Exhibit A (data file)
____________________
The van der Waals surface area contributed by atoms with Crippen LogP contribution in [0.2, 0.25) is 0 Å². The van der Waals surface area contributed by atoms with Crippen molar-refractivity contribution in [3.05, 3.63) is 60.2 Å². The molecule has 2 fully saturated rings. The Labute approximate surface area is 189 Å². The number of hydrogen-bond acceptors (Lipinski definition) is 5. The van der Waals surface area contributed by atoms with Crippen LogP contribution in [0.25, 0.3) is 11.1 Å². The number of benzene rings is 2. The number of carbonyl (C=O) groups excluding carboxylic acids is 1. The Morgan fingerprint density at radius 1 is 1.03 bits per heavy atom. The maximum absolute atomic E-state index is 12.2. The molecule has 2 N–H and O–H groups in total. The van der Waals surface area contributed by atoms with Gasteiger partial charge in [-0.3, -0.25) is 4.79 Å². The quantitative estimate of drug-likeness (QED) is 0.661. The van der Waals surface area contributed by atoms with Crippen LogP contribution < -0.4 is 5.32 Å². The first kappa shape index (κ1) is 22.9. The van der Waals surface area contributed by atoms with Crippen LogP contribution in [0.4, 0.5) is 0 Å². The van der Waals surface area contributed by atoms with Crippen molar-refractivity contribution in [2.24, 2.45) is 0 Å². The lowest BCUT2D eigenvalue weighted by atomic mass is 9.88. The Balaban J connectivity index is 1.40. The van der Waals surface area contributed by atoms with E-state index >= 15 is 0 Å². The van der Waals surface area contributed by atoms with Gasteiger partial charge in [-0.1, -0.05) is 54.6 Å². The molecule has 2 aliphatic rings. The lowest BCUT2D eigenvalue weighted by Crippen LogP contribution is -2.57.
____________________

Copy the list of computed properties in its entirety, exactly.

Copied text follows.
The van der Waals surface area contributed by atoms with Crippen LogP contribution in [0.2, 0.25) is 0 Å². The van der Waals surface area contributed by atoms with Crippen molar-refractivity contribution in [3.05, 3.63) is 60.2 Å². The molecule has 2 fully saturated rings. The Labute approximate surface area is 189 Å². The number of hydrogen-bond acceptors (Lipinski definition) is 5. The van der Waals surface area contributed by atoms with Crippen LogP contribution in [0.25, 0.3) is 11.1 Å². The number of benzene rings is 2. The number of carbonyl (C=O) groups excluding carboxylic acids is 1. The Morgan fingerprint density at radius 1 is 1.03 bits per heavy atom. The maximum absolute atomic E-state index is 12.2. The molecule has 2 N–H and O–H groups in total. The van der Waals surface area contributed by atoms with Gasteiger partial charge in [-0.3, -0.25) is 4.79 Å². The quantitative estimate of drug-likeness (QED) is 0.661. The van der Waals surface area contributed by atoms with Crippen LogP contribution < -0.4 is 5.32 Å². The first kappa shape index (κ1) is 22.9. The van der Waals surface area contributed by atoms with Crippen LogP contribution in [0.4, 0.5) is 0 Å². The van der Waals surface area contributed by atoms with Crippen molar-refractivity contribution in [2.24, 2.45) is 0 Å². The lowest BCUT2D eigenvalue weighted by atomic mass is 9.88. The Balaban J connectivity index is 1.40. The van der Waals surface area contributed by atoms with E-state index >= 15 is 0 Å². The van der Waals surface area contributed by atoms with Gasteiger partial charge in [-0.1, -0.05) is 54.6 Å². The molecule has 2 aliphatic rings. The lowest BCUT2D eigenvalue weighted by Crippen LogP contribution is -2.57.